Urban Beekeeping Guide: Top Tips For Raising Bees In The City

Urban beekeeping can be a rewarding and appreciated pastime, but first be sure it’s legal in your city and learn the ropes of beekeeping.

A beekeeper on a rooftop pulls a frame covered in bees from a beehive
(Image credit: visualspace / Getty Images)

Urban beekeeping, also known as apiculture, is on the rise. It’s a way to bring more nature to your garden and boost pollination. Some people simply enjoy the hobby of raising and caring for bees. Whatever your reasons for considering having an urban beehive in your garden, consider the pros and cons and other details.

Benefits of Urban Beekeeping

Raising bees in the city has become popular for several reasons. Apiarists find many benefits of keeping hives in gardens or on urban rooftops:

  • Enjoy and sell your own honey - One of the most obvious benefits of caring for a community of honeybees is access to the freshest, most local honey available. A hive can produce anywhere from 25 to 100 pounds of honey per year. It’s plenty to enjoy yourself and to sell for a little extra income.
  • Produce a bumper crop - As pollinators, honeybees are essential for the production of food. If you grow vegetables and fruits, a hive can significantly increase your crop yield.
  • Support flagging bee numbers - A decline in bees has been in the news for years now and is alarming because of the necessity of pollinators for food production. Colony collapse is an ongoing issue. Raising and supporting healthy bees can help offset the decline.
  • Connect with nature - Another benefit of beekeeping in the city is that it allows you to connect with nature. This connection can be hard to come by in the city, but caring for bees is a way to get in touch with the natural world in a unique way.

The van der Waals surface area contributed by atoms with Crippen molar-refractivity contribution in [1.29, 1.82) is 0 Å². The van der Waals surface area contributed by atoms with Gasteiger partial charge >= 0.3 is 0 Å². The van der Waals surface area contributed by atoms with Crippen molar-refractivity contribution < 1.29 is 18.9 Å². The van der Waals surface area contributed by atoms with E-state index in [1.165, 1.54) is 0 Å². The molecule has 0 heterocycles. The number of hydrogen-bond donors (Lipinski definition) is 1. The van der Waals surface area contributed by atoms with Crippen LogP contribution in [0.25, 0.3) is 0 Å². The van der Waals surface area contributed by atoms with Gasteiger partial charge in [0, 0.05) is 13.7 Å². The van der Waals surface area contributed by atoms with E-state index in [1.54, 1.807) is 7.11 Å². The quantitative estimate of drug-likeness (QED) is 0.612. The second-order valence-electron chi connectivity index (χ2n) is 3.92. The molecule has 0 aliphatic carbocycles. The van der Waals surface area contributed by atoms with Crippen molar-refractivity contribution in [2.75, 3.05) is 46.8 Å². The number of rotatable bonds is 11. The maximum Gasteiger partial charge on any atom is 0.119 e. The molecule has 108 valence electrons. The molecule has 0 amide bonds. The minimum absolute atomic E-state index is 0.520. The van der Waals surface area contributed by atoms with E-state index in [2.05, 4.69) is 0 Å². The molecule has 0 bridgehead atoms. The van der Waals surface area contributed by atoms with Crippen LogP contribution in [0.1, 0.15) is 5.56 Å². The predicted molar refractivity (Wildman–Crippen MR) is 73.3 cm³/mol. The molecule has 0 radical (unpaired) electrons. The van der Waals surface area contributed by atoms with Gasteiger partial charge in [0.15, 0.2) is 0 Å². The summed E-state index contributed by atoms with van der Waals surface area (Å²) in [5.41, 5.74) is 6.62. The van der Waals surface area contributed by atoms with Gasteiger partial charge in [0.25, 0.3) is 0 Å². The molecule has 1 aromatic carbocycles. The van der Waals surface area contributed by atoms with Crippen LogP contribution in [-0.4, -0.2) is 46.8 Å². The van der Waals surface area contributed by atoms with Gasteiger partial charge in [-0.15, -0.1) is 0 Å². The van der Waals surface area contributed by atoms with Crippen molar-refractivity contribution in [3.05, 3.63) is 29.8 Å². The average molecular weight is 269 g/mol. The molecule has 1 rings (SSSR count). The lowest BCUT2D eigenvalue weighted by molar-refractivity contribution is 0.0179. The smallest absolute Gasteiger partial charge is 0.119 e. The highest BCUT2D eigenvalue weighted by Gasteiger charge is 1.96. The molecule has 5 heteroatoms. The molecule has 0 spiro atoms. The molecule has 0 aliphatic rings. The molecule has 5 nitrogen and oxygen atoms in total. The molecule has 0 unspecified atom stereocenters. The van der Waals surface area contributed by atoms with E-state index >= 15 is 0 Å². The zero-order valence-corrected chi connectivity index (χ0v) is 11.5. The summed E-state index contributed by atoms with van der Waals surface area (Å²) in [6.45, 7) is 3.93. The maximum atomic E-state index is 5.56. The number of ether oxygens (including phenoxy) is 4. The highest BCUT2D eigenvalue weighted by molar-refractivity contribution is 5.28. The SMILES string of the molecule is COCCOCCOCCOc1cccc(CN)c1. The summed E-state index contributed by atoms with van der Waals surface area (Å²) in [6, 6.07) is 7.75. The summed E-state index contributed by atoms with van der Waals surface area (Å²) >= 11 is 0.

The Downside of Urban Beekeeping

Not everything about beekeeping in the city is positive. The most obvious downside is that it takes time, money, and skill to keep successful hives. You must be committed to doing it right or risk losing your hives.

Many people are motivated to keep bees because of the decline in pollinators, but it isn’t necessarily the best solution. Recent research has found that urban keeping of honeybees can actually harm local native bee populations. Honeybees are not native to North America. In cities, they often out-compete native bees and reduce their numbers.

Most importantly, beekeeping is actually against the law in many towns and cities. Make sure to check your local restrictions before you put in all the money and effort.

How to Start Urban Beekeeping

Successful beekeeping is a learned skill. If you have determined you are legally allowed to keep bees in your city and want to move forward, contact an experienced apiarist in the area. Learning from a successful apiarist is the best way to set yourself up for success. You can also look for local classes in beekeeping through your local extension office or a community college.

To start beekeeping, you’ll need a hive, which you can buy online. You also need additional equipment, including protective gear, a smoker, and a scraper. Of course, you also need bees. You may be able to find some available locally, but you can also buy starter frames with bees online. Once you have a good setup, learn how to maintain the hive. Honeybees require year-round care.

See how Hood Honey, one of our GKH Grant Recipients, has gone about keeping bees in the city.

Frequently Asked Questions

Is Beekeeping Legal in My City?

Some cities freely allow urban apiculture, some regulate it, and others ban it completely. Before bringing hives into your garden, check with your municipal government to find out if beekeeping is allowed, and if so, any rules you must follow.

What Is the Difference Between Urban and Rural Beekeeping?

The basics of keeping bees is the same no matter where you live. Keeping backyard beehives can be easier in rural settings because of access to more space and more plants that the bees can use. In cities, beekeepers have space constraints. They may need to provide additional plants to ensure the bees survive.

Mary Ellen Ellis

Mary Ellen Ellis has been gardening for over 20 years. With degrees in Chemistry and Biology, Mary Ellen's specialties are flowers, native plants, and herbs.